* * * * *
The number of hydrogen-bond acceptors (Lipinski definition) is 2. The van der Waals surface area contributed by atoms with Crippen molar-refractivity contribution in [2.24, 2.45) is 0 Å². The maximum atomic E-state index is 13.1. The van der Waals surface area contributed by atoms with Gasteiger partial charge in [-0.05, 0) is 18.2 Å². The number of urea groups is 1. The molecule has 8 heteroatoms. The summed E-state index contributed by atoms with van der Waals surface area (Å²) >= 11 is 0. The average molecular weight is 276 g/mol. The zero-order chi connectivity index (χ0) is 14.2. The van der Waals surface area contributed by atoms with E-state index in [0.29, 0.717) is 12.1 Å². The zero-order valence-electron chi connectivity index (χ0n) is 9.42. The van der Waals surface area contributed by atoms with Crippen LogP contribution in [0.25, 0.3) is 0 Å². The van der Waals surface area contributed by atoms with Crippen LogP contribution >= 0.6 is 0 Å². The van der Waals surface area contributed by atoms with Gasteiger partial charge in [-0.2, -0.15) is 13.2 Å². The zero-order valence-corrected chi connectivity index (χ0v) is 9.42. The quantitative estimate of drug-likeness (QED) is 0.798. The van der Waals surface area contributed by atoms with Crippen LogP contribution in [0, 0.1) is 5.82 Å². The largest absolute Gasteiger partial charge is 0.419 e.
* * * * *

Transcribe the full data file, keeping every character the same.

The number of hydrogen-bond acceptors (Lipinski definition) is 2. The van der Waals surface area contributed by atoms with Crippen molar-refractivity contribution in [2.24, 2.45) is 0 Å². The maximum atomic E-state index is 13.1. The van der Waals surface area contributed by atoms with Gasteiger partial charge in [-0.05, 0) is 18.2 Å². The number of urea groups is 1. The molecule has 8 heteroatoms. The summed E-state index contributed by atoms with van der Waals surface area (Å²) >= 11 is 0. The average molecular weight is 276 g/mol. The zero-order chi connectivity index (χ0) is 14.2. The van der Waals surface area contributed by atoms with E-state index in [0.29, 0.717) is 12.1 Å². The zero-order valence-electron chi connectivity index (χ0n) is 9.42. The van der Waals surface area contributed by atoms with Crippen LogP contribution in [0.25, 0.3) is 0 Å². The van der Waals surface area contributed by atoms with Crippen LogP contribution >= 0.6 is 0 Å². The van der Waals surface area contributed by atoms with Gasteiger partial charge in [-0.2, -0.15) is 13.2 Å². The zero-order valence-corrected chi connectivity index (χ0v) is 9.42. The quantitative estimate of drug-likeness (QED) is 0.798. The van der Waals surface area contributed by atoms with Crippen LogP contribution in [0, 0.1) is 5.82 Å². The largest absolute Gasteiger partial charge is 0.419 e.